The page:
Date Archives April 2019

Photo post: Cabbagetown in Atlanta, GA

Catlanta

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All the amazing art in Cabbagetown is made possible through an annual summer event, Forward, Warrior!, which brings Atlanta’s community of artists together for a mural painting exhibition. The paint is donated by the community, and the artists donate their time and talent. Everyone’s murals are completed within a 48 hour period. Super cool, right?

Photo post: Krog Tunnel in Atlanta, GA

The Krog tunnel is ever-evolving. Check out The Daily Krog for all their awesome documentation. If you want the full experience, you should turn your speakers on and blast the sound of a bunch of car horns, especially if you can set it up so they reverberate through the room. 

Atlanta Beltline to Krog Street Market

Being still a young pup and thus afflicted with a lack of stamina and focus combined with an occasional surplus of energy, indiscriminate eating when unobserved, and intermittent napping meant that little Walter was best suited for longer outings in his stroller than on foot. And I wanted to check out the Krog Street tunnel and the surrounding area, which meant it was going to be a longer outing. Even if it hadn’t been, Walter would have been more comfortable in his stroller, because that baby had all the options: convertible top up/down, memory foam seat, windows fore and aft, protection from wind/rain/Georgia’s many bugs, and it’s camouflage.

Many well-meaning people will tell you that camo makes you invisible, but its properties are more nuanced than that. Yes, of course, if you are wearing a head to toe full body camouflage suit, you are rendered entirely invisible to all but dolphins, as they have never been fooled by a human and they don’t intend to start now. If you’re wearing less than full head to toe camouflage, you are not in fact invisible but you do look like someone who might try to hide from a creditor in some nearby brush. When used as a fabric on a carriage, camouflage grants several benefits. For the pusher of the stroller, you get to look like the sort of person whose day might involve casually walking into a war zone. For the rider in the stroller, it’s more like riding in Wonder Woman’s invisible plane. Or as a mobile bush from which you can stalk prey–which is why I imagine Carrie’s cats particularly enjoy being transported to the vet this way.

About halfway down the beltline trail to our destination, the juicy air broke out into a full downpour. We waited out the worst of it under the overpass, where Walter made many new friends.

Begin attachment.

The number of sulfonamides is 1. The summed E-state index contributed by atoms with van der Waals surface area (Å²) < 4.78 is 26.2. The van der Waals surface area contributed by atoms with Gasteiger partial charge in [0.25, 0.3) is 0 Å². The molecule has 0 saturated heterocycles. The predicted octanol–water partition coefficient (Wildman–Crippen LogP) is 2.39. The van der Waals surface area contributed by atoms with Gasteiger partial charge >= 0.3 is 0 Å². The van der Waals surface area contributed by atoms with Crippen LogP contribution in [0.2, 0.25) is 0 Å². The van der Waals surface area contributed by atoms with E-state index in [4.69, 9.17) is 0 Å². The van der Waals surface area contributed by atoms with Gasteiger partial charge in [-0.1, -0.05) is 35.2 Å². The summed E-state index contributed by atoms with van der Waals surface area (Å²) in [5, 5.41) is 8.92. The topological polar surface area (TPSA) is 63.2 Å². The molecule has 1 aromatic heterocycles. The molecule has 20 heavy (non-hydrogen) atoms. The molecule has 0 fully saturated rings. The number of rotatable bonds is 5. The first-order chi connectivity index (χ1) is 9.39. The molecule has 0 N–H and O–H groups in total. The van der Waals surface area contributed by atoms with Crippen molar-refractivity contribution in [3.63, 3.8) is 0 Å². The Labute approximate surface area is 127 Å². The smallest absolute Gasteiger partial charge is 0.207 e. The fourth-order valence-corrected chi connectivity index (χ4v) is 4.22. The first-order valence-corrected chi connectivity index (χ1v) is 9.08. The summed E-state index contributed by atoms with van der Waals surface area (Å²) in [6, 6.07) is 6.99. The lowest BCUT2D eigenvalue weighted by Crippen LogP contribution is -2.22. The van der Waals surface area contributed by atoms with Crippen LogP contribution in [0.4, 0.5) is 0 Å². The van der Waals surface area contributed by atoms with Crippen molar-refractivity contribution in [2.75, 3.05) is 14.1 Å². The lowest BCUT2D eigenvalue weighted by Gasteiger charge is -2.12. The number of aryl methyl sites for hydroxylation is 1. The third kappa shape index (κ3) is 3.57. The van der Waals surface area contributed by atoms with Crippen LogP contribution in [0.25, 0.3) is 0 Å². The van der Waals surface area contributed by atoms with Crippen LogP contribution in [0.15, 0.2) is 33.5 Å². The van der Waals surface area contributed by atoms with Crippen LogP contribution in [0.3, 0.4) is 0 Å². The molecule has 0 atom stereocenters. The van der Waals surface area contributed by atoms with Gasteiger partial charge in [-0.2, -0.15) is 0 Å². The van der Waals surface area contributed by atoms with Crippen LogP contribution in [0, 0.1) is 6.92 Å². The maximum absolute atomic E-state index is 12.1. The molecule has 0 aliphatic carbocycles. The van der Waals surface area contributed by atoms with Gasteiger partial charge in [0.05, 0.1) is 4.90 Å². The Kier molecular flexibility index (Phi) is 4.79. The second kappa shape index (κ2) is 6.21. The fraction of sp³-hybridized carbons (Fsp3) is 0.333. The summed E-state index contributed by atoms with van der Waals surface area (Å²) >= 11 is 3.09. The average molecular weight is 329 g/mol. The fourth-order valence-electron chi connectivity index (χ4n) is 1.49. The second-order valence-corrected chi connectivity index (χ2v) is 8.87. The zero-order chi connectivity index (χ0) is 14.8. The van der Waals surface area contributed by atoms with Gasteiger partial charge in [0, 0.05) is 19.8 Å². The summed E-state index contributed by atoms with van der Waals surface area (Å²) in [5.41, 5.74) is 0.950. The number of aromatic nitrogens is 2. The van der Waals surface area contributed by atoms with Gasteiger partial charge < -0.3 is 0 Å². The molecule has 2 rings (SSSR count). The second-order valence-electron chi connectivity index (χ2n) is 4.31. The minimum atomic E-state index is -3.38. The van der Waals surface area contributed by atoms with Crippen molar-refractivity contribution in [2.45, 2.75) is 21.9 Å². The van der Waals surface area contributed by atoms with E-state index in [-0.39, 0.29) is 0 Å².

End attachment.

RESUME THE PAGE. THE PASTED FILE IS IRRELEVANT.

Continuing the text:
J. D. Koth “Khaath”

 Unfortunately I still ended up pretty soggy by the time we made it to Krog Street Market. Which meant that the icy cold air conditioning of The Merchant, instead of being the relief from the hot summer air it would have been otherwise, bit into my wet clothes and left me shuddering around while I shopped. This store was deeply cute though, and I walked out of there many dollars lighter and with some new glasses with birds on them, plus a special tiny glass covered in bugs.

We got lunch from Grand Champion BBQ and I guess that name could be accurate if they were the grand champion of that particular food hall’s barbeque vendors? Maybe? I can’t even say that it’s possible they had the best food in that food court because they’ve got a Jeni’s ice cream and I know for a fact that they make excellent ice cream. It’s ok, it’ll fill a roughly bbq shaped hole.  But I’d try something different next time.

Ponce City Market & Paris on Ponce

The Ponce City Market is a new shopping complex in former Sears & Roebuck with a killer food court, local shops, and even an art-o-mat. After a brief detour to what appeared to be a good sale on Frye boots, I got to learn the hard lesson that their boots don’t accommodate my calves, which is a very fun and not-at-all embarrassing thing to have to discover in front of a smug thin salesperson who was very put out about getting them for me in the first place. This. This is why I don’t have nice things, because salespeople intimidate me out of stores and also because the powers that be in fashion have decided that calves as wide as mine are too freakishly large to clothe. Their (one, people with wide calves don’t want to be burdened with too many options) wide calf boot is even named the MELISSA and it doesn’t fit my calf and as a boot appreciator named Melissa I just want to fall into a hole and die every time I shop for boots because all it does is break my heart. Don’t even get me started on English riding boots, apparently no one with a calf wider than a pencil deserves to be able to purchase proper equipment.

So I guess you could say I was ready to eat some feelings at Five Daughters Bakery, where Carrie and I shared two 100 layer doughnuts, their croissant-style confection. Both their King Kong (maple bacon) and their Bourbon Peach Pecan were delicious if not quite boot-disappointment-erasing. 

From Ponce City Market, it’s bare steps to Paris on Ponce, a carefully curated antiques and other upscale flea market vendors’ warehouse. I had a lot of fun browsing through here, and I ended up leaving with a cool print I’ve yet to frame and hang. I wanted to leave with their chubby pug dog wearing a little french bowtie but somehow managed to resist. 

Barely. Look at that smooshy face!

Atlanta: In and Around The King Center